Dec 30, 2014 I Paul Seaburn

Argentine President Adopts Boy So He Won’t Become a Werewolf

Yes, you read that headline correctly and it indeed is true. Argentina’s President Cristina Fernandez de Kirchner adopted a boy named Yair Tawil as her godson so he would not become a werewolf and eat unbaptized babies. Is this in the Argentine presidency’s oath of office?

What the president did was prevent the boy from turning into “el lobison.” According to Guaraní folklore – the Guaraní are the indigenous peoples Paraguay and parts of Argentina, Brazil, Uruguay and Bolivia – Lobison or Luison was the seventh son of the evil spirit Tau and his human wife Kerana. The name comes from a native word meaning werewolf or wolf-man and Lobison was believed to look and act like a half-man-half-canine, live in cemeteries and eat feces, decaying flesh and unbaptized babies. As the myth evolved, the seventh son in any family of all boys was cursed to become a werewolf or lobison on the first Friday after his 13th birthday.

Belief in this legend is so strong in Argentina that families were abandoning and even killing their seventh sons. In the 1920s, a law was passed giving seventh sons presidential protection through adoption. In 1973, President Juan Peron extended this protection to seventh daughters as well. Until 2009, this was only given to Catholics, a problem for Yair Tawil whose parents are Jewish. Fortunately for him, the law was extended to seventh sons of all faiths in 2009 and Yair became the president’s first Jewish godson.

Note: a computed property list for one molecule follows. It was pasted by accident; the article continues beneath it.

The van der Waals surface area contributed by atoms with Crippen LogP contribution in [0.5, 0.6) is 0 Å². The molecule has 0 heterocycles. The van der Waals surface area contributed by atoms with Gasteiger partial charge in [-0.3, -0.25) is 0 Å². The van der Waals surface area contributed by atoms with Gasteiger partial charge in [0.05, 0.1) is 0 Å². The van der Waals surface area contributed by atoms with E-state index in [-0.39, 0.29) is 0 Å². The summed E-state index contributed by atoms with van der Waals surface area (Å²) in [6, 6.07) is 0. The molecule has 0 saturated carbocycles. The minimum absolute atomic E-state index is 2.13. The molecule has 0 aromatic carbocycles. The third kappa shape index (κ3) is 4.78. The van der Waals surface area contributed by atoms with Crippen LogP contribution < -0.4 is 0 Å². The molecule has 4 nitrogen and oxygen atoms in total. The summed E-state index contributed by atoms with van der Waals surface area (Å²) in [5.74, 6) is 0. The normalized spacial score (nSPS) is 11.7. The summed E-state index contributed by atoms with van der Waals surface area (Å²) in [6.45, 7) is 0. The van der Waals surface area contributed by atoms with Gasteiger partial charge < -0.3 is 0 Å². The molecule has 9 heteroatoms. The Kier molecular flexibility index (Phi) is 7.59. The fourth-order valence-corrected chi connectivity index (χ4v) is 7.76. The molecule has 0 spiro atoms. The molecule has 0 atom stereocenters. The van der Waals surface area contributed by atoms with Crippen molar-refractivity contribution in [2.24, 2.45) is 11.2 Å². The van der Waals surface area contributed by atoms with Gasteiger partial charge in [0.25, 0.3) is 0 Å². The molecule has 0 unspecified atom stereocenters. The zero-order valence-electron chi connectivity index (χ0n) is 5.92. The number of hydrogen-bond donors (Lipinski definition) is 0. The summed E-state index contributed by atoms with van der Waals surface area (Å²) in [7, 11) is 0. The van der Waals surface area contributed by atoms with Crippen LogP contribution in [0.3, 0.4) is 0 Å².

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Argentine President Christina Fernandez de Kirchner with her new godson, Yair Tawil, who can no longer become a werewolf

Argentina's werewolf protection is not a bad deal – Yair also gets a gold medal and full educational scholarship.

Vandalism in Argentine cemeteries as well as unusual human deaths and killings of livestock are still blamed on Lobison and belief in the creature – as shown by this presidential adoption – is strong.

What do you think? Is Lobison real or just an excuse to get welfare for the youngest son of a big family?

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A sculpture of a lobison or luison

Paul Seaburn
Paul Seaburn is the editor at Mysterious Universe and its most prolific writer. He’s written for TV shows such as "The Tonight Show", "Politically Incorrect" and an award-winning children’s program. He's been published in “The New York Times" and "Huffington Post” and has co-authored numerous collections of trivia, puzzles and humor. His “What in the World!” podcast is a fun look at the latest weird and paranormal news, strange sports stories and odd trivia. Paul likes to add a bit of humor to each MU post he crafts. After all, the mysterious doesn't always have to be serious.

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